| 13.8°C Belfast

Economic policies 'key for the voters' of Northern Ireland

Close

The economy is key for voters

The economy is key for voters

The economy is key for voters

The Northern Ireland Council for Voluntary Action (Nicva) has made a valuable start in examining how far the electorate in Northern Ireland understands the choices that go into the make-up of economic policy for the Stormont Executive and Assembly. Interestingly, the electorate say that they regard economic policy as more important than the conventional 'national' allegiance questions.

Even though normal elections are contested with national allegiance as the primary determinant of voting actions, behind this issue there lies a concern and understanding that economic questions are a significant motivating force -- 68% of replies said that a party's economic policies were important, while 13% disagreed. But when asked to assess the merits of the economic policies of the main political parties (without specifying which policies stand out and why), the response showed that only 33% agreed that the local political parties had a good knowledge of economics and economic policy.

Indirectly, this contrast could be taken as a major criticism of the lack of precision in statements by the parties of their economic policies. That reaction gives insufficient credit to the formal Programme for Government and its associated statement of economic policies. The formal programme is more a statement of ambition rather than a worked set of operational actions.

In a related observation, the public response to a question asking people to say where their individual assessment of 'right' versus 'left' in the political spectrum lies, 41% placed themselves in the 'centre' and 34% did not know. This ambiguity gives some comfort to the political parties in that it leaves most of the electorate taking a pragmatic view on economic issues. Unfortunately, being pragmatic can be a long way short of being consistent and coherent.

For reassurance, the dilemma on unclear political philosophies applies similarly to Protestant and Catholic voters.

In the 'left' versus 'right' spectrum, there is no surprise that 36% of the sample regard Sinn Fein as left wing and 34% regard the DUP as right wing. The highest score in this three way classification goes to 38% who see Alliance as being in the centre. Again, the people responding to the inquiry confirm that even though there is something of a contrast between Sinn Fein and the DUP, this is not a clear cut big ideological difference.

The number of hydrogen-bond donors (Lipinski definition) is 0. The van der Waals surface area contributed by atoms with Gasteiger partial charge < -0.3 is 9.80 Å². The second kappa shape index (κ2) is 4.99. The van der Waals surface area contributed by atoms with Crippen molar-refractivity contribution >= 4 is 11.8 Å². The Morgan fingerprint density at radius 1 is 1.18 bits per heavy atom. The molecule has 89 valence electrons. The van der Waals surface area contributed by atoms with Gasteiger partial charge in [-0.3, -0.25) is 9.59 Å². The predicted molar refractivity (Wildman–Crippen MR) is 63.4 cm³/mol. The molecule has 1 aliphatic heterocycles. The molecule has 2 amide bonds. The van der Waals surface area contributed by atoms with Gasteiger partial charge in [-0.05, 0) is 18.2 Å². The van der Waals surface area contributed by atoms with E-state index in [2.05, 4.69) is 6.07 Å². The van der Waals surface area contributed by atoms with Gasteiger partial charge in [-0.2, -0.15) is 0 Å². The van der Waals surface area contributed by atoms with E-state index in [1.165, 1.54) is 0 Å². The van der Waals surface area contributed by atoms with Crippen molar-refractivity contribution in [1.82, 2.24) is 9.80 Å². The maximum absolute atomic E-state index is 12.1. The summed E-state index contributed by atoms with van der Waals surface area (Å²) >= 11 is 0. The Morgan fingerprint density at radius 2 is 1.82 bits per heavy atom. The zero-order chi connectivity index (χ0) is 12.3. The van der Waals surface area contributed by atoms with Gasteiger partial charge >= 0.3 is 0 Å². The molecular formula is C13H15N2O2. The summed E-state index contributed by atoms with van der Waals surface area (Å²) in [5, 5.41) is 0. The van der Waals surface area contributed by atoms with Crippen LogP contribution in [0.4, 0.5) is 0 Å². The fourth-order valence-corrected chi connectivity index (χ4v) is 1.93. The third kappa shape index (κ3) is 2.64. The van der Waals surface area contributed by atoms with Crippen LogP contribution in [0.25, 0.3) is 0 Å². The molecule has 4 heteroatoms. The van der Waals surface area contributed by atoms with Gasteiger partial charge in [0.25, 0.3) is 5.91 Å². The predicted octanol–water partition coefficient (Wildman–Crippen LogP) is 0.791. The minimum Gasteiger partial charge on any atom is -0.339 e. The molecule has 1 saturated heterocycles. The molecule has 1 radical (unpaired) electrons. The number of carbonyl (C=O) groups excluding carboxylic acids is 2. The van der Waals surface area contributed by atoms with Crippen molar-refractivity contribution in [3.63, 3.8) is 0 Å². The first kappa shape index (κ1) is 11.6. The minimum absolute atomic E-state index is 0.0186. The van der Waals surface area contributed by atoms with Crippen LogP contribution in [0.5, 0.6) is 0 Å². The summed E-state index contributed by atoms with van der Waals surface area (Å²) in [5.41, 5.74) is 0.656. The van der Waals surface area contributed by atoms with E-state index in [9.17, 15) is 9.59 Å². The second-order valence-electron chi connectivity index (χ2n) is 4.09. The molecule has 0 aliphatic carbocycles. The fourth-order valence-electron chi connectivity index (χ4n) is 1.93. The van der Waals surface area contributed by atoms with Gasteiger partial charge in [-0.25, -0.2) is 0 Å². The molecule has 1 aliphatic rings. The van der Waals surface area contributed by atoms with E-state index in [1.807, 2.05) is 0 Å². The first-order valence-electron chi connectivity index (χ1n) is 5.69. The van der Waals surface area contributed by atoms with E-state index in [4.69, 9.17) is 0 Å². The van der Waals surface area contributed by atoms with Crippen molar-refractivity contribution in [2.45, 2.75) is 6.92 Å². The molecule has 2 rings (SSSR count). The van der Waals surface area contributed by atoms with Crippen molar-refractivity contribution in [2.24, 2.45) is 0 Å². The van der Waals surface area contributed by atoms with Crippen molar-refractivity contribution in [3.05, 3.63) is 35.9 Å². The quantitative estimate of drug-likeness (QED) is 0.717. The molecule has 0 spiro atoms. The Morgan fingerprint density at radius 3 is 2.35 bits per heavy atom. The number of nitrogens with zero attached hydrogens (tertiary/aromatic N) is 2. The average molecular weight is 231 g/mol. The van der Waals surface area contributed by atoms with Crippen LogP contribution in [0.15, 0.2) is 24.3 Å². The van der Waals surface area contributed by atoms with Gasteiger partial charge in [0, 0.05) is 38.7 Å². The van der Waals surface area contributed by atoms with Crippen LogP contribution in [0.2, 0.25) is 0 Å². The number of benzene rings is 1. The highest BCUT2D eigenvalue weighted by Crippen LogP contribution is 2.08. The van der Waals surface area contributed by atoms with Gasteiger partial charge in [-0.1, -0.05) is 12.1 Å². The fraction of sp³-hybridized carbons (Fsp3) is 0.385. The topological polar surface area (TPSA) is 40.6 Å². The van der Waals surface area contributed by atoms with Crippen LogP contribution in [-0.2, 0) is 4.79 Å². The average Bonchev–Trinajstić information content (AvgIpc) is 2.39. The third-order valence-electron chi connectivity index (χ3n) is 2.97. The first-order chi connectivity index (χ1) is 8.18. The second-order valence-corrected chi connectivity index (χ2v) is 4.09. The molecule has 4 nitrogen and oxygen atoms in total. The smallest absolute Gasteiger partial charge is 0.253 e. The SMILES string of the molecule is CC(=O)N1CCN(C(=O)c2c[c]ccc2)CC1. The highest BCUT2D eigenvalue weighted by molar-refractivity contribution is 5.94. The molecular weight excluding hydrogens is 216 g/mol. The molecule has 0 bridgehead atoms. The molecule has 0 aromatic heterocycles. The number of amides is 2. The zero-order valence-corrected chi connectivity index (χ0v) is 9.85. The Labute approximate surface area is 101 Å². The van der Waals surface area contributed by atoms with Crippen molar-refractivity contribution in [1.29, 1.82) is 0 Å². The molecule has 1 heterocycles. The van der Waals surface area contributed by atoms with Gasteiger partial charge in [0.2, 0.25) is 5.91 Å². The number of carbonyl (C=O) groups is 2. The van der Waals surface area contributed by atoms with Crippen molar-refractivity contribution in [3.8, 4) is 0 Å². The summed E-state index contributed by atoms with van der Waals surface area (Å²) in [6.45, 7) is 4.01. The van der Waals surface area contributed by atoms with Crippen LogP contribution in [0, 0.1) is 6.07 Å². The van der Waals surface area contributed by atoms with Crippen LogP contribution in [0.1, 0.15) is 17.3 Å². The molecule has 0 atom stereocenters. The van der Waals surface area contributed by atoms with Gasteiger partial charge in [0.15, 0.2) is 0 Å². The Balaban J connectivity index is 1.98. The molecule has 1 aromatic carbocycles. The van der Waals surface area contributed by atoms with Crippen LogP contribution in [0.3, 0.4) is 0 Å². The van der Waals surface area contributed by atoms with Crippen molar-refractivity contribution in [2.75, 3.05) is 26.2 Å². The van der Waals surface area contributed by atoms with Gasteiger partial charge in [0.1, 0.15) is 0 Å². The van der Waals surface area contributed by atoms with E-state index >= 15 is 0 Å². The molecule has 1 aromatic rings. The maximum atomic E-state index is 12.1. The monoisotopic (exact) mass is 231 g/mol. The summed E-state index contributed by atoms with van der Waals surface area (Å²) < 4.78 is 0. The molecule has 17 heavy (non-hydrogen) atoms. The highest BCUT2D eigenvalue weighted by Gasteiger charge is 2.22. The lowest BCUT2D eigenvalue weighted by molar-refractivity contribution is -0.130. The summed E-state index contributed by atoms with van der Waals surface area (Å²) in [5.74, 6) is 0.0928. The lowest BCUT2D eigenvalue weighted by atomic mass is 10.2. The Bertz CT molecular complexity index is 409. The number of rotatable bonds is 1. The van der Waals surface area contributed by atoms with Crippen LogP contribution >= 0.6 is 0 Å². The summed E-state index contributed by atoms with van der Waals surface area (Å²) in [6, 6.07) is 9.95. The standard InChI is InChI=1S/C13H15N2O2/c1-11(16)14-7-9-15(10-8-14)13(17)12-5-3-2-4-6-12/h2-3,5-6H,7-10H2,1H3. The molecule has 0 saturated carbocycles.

For this assessment of public opinion, unfortunately Nicva stops short of posing specific policy choices. If the economy is a priority, as ministers in the Executive maintain, we are not any clearer on which policy options command support to incentivise or leverage a better economic outcome. Arguably, there needs to be a better informed debate about issues such as devolution of corporation tax, changes to planning rules, the enhancement of skills and apprenticeship provision, and public sector investment priorities. None of these is offered for assessment or statements of preference.

Nicva's inquiry is silent on the wider debate about tensions between social, environmental and economic policies. Ministers are regularly making decisions which reflect their priorities. In a future opinion poll there would be merit in asking well directed questions on policy options.

Stopping short of giving clear policy guidance, the Nicva review does offer a useful insight on the way in which people react to the (non-specified) economic policies of the main parties.

The answers give little comfort to the largest parties. Only 29% of the replies said that the DUP could be trusted: 41% said that they were not trusted. For Sinn Fein only 21% said that it could be trusted and 48% said that they were not to be trusted.

No party was said to be trusted by over 50% of the replies. The highest total was 36% for the SDLP.

In a parallel question, 55% of replies said that the business community could be trusted and, disappointingly, 45% said economists could be trusted! That sounds worrying?


Privacy